3 Myths for Managing Employee Performance - Myth #1
This is part one of a three-part blog series on performance development.
MYTH: A fully automated/on-line performance management system from a reputable vendor will make sure that our performance management system is efficient and effective.
Just as television is often used as a convenient and time-saving babysitter to inform, enlighten and guide our children, so do many companies turn to automated performance management systems to inform, enlighten and guide their workforces. Of course, automated performance management systems have had about as much success replacing managers as the television has had replacing parents.
What is it exactly that a manager can do that a system cannot?
- Face-to-Face: Managers should conduct face-to-face meetings with each employee to reach agreement about expectations for everyday on-the-job work – both tasks (if necessary) and outcomes (where appropriate). These meetings must focus not only on what the employee is expected to do but why it matters, who else is impacted by it and how the outcomes of their work impact the organization. As the organization changes, expectations will evolve, meaning managers must engage in continual communication with their employees about any nuances that will impact their day-to-day work. An automated system can record the outputs of these conversations but cannot facilitate them.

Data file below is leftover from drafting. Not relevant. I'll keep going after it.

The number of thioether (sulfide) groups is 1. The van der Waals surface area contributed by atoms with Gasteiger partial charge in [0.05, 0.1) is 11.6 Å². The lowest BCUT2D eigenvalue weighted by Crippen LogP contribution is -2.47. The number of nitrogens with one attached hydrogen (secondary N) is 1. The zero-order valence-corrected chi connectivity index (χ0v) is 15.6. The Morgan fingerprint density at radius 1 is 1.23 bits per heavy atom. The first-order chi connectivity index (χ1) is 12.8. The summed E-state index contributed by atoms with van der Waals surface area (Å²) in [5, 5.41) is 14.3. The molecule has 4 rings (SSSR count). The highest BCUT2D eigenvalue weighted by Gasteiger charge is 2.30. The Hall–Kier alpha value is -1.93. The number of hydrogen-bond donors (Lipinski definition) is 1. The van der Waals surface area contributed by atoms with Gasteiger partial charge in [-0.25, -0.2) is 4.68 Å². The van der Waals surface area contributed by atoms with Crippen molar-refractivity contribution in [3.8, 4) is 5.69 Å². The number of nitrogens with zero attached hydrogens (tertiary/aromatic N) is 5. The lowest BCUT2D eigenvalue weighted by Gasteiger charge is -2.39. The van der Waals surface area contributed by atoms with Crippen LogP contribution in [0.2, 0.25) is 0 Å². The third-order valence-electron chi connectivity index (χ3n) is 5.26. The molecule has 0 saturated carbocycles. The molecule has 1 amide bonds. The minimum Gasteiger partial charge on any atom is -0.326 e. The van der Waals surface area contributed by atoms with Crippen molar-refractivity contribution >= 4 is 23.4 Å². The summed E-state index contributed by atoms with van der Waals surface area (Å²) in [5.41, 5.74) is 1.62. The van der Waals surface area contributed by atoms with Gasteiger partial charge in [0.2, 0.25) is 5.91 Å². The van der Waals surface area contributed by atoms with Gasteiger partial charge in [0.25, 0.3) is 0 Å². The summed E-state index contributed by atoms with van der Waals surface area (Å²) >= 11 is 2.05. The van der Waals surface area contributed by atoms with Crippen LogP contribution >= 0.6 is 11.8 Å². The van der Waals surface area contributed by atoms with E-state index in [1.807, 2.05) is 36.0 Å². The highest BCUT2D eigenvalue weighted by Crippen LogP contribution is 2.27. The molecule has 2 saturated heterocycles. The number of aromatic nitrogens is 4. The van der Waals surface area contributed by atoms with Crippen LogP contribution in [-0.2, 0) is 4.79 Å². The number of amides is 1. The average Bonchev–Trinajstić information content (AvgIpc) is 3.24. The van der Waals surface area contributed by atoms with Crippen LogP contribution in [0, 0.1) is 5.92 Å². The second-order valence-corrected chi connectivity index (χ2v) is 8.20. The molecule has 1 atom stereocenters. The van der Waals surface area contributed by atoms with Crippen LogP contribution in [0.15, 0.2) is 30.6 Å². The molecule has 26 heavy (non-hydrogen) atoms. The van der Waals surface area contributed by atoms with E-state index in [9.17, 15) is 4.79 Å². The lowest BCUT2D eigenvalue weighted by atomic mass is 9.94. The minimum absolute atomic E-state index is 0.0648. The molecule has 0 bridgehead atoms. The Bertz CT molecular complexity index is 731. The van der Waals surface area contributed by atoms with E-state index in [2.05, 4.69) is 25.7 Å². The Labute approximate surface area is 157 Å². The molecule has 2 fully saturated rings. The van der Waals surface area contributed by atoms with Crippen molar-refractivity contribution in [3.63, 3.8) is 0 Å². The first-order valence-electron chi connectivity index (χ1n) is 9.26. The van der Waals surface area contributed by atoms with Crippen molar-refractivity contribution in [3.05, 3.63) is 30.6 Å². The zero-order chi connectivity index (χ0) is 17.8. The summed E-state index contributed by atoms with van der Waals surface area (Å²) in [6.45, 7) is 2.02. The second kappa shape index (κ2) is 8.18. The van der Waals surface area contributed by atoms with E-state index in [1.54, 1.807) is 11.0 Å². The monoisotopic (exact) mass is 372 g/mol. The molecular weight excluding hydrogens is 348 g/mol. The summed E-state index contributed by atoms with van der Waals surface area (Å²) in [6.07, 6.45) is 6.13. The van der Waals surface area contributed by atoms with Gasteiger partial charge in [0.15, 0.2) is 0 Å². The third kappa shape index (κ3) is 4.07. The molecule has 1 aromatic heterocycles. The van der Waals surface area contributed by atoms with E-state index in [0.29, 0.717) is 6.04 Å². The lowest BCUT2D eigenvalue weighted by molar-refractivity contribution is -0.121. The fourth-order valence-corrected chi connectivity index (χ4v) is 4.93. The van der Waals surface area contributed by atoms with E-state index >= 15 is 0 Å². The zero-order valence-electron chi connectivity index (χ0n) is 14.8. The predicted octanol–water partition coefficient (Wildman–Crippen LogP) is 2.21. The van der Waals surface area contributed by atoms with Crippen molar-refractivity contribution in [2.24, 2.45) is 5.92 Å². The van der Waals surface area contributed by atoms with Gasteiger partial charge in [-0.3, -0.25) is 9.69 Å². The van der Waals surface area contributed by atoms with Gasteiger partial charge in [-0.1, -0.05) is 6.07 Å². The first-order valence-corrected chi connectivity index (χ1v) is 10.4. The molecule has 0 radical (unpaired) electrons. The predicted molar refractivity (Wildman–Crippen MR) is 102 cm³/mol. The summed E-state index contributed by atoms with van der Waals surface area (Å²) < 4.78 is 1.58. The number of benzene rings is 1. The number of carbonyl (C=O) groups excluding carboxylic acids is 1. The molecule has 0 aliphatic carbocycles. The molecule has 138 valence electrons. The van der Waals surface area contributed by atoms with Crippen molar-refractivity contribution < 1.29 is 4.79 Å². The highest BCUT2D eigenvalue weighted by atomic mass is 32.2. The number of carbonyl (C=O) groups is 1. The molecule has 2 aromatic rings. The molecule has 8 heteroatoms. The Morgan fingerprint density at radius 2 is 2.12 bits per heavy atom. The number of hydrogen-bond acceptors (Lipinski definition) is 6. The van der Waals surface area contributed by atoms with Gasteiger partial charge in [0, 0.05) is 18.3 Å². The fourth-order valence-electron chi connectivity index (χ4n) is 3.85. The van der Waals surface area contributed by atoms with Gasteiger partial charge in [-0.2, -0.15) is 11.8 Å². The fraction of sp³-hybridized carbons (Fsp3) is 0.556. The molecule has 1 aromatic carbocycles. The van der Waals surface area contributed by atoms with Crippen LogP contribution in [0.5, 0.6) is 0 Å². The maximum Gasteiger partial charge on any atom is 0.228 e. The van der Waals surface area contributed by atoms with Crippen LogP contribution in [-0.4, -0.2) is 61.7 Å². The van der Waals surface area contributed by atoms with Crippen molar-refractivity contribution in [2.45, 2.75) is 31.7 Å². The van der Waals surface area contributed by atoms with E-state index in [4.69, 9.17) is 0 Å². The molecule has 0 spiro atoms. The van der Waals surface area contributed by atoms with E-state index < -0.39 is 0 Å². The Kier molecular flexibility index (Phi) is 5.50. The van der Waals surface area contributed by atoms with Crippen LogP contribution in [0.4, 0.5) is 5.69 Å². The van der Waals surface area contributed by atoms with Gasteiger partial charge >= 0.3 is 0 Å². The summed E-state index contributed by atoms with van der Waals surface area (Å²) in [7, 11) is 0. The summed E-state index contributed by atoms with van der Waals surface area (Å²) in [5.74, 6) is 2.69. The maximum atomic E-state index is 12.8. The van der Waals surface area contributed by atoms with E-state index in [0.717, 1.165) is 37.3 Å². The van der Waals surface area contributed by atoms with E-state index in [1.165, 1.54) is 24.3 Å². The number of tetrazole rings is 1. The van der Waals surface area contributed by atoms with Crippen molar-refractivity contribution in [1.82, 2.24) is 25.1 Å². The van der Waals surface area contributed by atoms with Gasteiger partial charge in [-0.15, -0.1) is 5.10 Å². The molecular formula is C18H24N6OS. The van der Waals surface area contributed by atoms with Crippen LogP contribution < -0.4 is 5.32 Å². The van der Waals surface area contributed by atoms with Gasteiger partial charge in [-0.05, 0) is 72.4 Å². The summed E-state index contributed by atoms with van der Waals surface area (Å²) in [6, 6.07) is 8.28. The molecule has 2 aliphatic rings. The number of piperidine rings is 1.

- Engagement: Managers must engage every employee for whom they are responsible in active, two-way conversation to get heart-felt agreement on the goals he or she is willing to be held accountable for. Each goal must have clear line-of-sight as to how it aligns with or supports the team, the unit or the organization. This line of sight must be forward-looking while also linking to the “now” that the employee is being asked to deliver on. An automated system can record the outputs of these conversations but cannot facilitate them.
- Observation: A manager has the responsibility to observe continually the work and results of every employee for whom they are responsible. If the manager and employee are co-located, these observations should become a natural part of ongoing communication, resulting in real-time feedback and focused spot-coaching where conversations are used to inspire continuous improvement instead of criticizing or chastising. If they are not co-located, the manager must establish a network with the employee that identifies the best resources to provide trusted feedback on work done and outcomes achieved. An automated system can record the outputs of these conversations but cannot facilitate them.
Automated systems cannot look an employee in the eye and perceive either a lack of comprehension or the passion in their heart. Until they can, the manager-employee relationship cannot be replaced by technology, just as the baseball scouts weren’t replaced by video recording. Technology can be a powerful tool, but its purpose is to enhance a manager’s capabilities – not to replace them.Originally Appeared - July 14, 2015 on the Michigan Chamber of Commerce website